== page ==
Discrimination based on the type of vehicle you ride should be illegal, yet we see it all around us. If a car wants to travel from Boston to New York, there’s quite a few dedicated paths for them to choose from. But if a bicycle wants to do the same, they cannot follow the path of the motorized vehicle. We’re excluded from these paths with no equal alternative provided.
Interstate Highways are Discriminatory
That’s right, federally funded interstate highways break the law. They discriminate against bicyclists without providing equal access to a interstate bicycle highways. Now some of you may claim bicyclists don’t need such paths but it’s simply not true.
If you build it, they will pedal it.
If bicycle highways existed, bicyclists would use them. This highway system exists partially today, in disconnected swaths of path that rarely mimics the effectiveness of a motorized vehicle interstate freeway. U.S. Bicycle Route 1 is a bike trail that connects Maine to Florida, but in reality the trail is disconnected and often utilizes existing mixed-use streets and trails. It is by no means equivalent to I-93 or I-95, which will take a motorized vehicle up and down the eastern seaboard without ever having to get off the path.
Now I understand that we’re too developed now to build a continuous, segregated bike path from Maine to Florida, but at the least we can make a continuous path using bike trails and bike lanes. There is no reason why we can have roads and highways and freeways everywhere but no single path for cyclists to travel long distances.
Finish U.S. Bicycle Route 1
The goal of suing the federal government is forcing them to finish and maintain U.S. Bicycle Route 1. Currently, only parts of the route in Virginia and North Carolina are officially deemed acceptable. That, is not acceptable. Connecting the route fully from Florida to Maine would not only increase the number of long-distance bicyclists but would also improve bicycling for cyclists living near the route. Crossing through urban areas, the route may split onto a mixed-use street with ample bike lanes.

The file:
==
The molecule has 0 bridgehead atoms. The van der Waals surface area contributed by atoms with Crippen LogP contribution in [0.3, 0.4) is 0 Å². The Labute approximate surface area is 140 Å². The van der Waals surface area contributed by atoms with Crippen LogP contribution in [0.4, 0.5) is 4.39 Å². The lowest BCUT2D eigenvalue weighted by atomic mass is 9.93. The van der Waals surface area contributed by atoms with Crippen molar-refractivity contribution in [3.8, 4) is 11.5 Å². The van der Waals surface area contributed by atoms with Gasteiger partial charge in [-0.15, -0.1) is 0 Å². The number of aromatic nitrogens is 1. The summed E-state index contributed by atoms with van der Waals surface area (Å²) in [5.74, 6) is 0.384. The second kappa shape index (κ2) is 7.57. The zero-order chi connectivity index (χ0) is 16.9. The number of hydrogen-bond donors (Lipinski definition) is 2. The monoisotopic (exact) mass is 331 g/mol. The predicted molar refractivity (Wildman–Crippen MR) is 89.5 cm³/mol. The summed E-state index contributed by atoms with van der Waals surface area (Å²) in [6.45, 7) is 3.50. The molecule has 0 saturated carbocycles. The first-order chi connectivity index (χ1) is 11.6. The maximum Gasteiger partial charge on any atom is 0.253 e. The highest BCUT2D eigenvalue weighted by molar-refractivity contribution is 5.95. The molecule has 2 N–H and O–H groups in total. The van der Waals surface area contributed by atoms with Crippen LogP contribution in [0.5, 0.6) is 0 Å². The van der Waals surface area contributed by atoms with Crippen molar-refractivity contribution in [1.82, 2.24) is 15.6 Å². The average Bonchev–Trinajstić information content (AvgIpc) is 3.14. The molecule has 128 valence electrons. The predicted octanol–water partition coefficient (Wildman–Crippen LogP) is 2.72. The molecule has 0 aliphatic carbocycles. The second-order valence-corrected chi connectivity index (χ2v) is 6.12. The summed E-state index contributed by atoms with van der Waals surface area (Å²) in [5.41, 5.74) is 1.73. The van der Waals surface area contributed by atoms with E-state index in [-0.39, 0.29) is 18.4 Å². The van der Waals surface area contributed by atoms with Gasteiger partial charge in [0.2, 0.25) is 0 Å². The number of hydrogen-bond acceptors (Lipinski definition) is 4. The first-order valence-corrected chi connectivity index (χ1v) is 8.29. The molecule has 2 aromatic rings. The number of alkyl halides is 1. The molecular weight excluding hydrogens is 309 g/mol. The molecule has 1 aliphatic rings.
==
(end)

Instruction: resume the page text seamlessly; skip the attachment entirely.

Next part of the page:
While the positive impact of bike lanes is debatable, they can serve as a marked path to continue through the urban area and onwards to the next destination. Ideally, I’d love to see a road or two in urban areas be designated as bicycle use only, but accomplishing such a feat in our current car-frenzied environment is unlikely. Removing cars and car lanes from core urban areas helps everyone, including car drivers, and improves the quality of life for everyone, especially residents of those dense urban zones, but the car lobby is simply too powerful and too ingrained at this moment to even suggest this utopian ideal as a feasible option. For now, bike lanes are the best, most feasible option we’ve got.
Are you in?
Whether you pedal or drive or walk, this plan would have an impact on you. So what do you think? Is a dedicated bicycle highway system feasible? Would it benefit bicyclists and possibly other citizens via reduced traffic in urban cores? Is suing the federal government for discrimination the best path forward? Should we include states, since they own and operate these roads, or is the federal government the correct target since a east coast bike highway would require state coordination and federal funding?
Would love to hear your ideas and thoughts on the topic.